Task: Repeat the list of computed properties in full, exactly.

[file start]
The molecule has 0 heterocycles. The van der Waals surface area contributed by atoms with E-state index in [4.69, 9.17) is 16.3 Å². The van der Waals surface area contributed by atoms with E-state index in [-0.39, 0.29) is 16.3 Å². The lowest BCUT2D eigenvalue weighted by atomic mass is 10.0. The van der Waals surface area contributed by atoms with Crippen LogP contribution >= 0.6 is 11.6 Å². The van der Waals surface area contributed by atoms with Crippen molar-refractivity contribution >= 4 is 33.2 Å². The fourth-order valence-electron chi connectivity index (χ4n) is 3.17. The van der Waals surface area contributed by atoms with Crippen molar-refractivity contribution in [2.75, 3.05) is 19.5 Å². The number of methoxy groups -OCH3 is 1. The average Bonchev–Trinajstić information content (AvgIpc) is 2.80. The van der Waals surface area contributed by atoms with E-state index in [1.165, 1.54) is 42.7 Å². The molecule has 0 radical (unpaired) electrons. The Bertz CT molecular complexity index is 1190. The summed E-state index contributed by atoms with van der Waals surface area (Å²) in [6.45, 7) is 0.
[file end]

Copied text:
The molecule has 0 heterocycles. The van der Waals surface area contributed by atoms with E-state index in [4.69, 9.17) is 16.3 Å². The van der Waals surface area contributed by atoms with E-state index in [-0.39, 0.29) is 16.3 Å². The lowest BCUT2D eigenvalue weighted by atomic mass is 10.0. The van der Waals surface area contributed by atoms with Crippen LogP contribution >= 0.6 is 11.6 Å². The van der Waals surface area contributed by atoms with Crippen molar-refractivity contribution >= 4 is 33.2 Å². The fourth-order valence-electron chi connectivity index (χ4n) is 3.17. The van der Waals surface area contributed by atoms with Crippen molar-refractivity contribution in [2.75, 3.05) is 19.5 Å². The number of methoxy groups -OCH3 is 1. The average Bonchev–Trinajstić information content (AvgIpc) is 2.80. The van der Waals surface area contributed by atoms with E-state index in [1.165, 1.54) is 42.7 Å². The molecule has 0 radical (unpaired) electrons. The Bertz CT molecular complexity index is 1190. The summed E-state index contributed by atoms with van der Waals surface area (Å²) in [6.45, 7) is 0.